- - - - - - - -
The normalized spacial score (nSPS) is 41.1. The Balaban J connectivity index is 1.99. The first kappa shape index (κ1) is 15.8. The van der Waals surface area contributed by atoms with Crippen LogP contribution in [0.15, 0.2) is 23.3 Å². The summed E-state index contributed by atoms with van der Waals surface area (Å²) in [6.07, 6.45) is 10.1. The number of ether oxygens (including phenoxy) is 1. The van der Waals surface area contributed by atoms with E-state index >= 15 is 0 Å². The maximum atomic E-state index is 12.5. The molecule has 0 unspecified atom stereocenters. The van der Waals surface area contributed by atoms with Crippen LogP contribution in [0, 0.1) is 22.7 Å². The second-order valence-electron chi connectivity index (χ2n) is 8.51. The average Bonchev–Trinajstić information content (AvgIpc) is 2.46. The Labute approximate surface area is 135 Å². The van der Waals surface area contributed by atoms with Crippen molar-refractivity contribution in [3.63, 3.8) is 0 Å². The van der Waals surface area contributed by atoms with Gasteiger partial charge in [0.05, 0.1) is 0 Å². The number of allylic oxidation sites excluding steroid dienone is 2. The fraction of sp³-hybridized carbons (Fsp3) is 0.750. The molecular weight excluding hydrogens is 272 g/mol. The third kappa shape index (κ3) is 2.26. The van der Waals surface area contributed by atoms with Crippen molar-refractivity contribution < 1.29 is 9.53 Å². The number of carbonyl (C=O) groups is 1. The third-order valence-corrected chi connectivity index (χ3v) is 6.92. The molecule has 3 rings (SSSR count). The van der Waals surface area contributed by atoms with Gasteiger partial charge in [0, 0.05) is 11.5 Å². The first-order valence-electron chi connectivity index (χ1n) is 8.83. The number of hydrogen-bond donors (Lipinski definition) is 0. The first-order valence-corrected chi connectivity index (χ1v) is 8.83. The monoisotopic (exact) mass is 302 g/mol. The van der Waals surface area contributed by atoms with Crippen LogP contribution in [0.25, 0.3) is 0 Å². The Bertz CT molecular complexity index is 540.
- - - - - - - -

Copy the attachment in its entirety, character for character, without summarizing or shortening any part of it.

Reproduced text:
The normalized spacial score (nSPS) is 41.1. The Balaban J connectivity index is 1.99. The first kappa shape index (κ1) is 15.8. The van der Waals surface area contributed by atoms with Crippen LogP contribution in [0.15, 0.2) is 23.3 Å². The summed E-state index contributed by atoms with van der Waals surface area (Å²) in [6.07, 6.45) is 10.1. The number of ether oxygens (including phenoxy) is 1. The van der Waals surface area contributed by atoms with E-state index >= 15 is 0 Å². The maximum atomic E-state index is 12.5. The molecule has 0 unspecified atom stereocenters. The van der Waals surface area contributed by atoms with Crippen LogP contribution in [0, 0.1) is 22.7 Å². The second-order valence-electron chi connectivity index (χ2n) is 8.51. The average Bonchev–Trinajstić information content (AvgIpc) is 2.46. The Labute approximate surface area is 135 Å². The van der Waals surface area contributed by atoms with Crippen molar-refractivity contribution in [3.63, 3.8) is 0 Å². The van der Waals surface area contributed by atoms with Gasteiger partial charge in [0.05, 0.1) is 0 Å². The number of allylic oxidation sites excluding steroid dienone is 2. The fraction of sp³-hybridized carbons (Fsp3) is 0.750. The molecular weight excluding hydrogens is 272 g/mol. The third kappa shape index (κ3) is 2.26. The van der Waals surface area contributed by atoms with Crippen molar-refractivity contribution < 1.29 is 9.53 Å². The number of carbonyl (C=O) groups is 1. The third-order valence-corrected chi connectivity index (χ3v) is 6.92. The molecule has 3 rings (SSSR count). The van der Waals surface area contributed by atoms with Gasteiger partial charge in [0, 0.05) is 11.5 Å². The first-order valence-electron chi connectivity index (χ1n) is 8.83. The number of hydrogen-bond donors (Lipinski definition) is 0. The first-order valence-corrected chi connectivity index (χ1v) is 8.83. The monoisotopic (exact) mass is 302 g/mol. The van der Waals surface area contributed by atoms with Crippen LogP contribution in [0.25, 0.3) is 0 Å². The Bertz CT molecular complexity index is 540.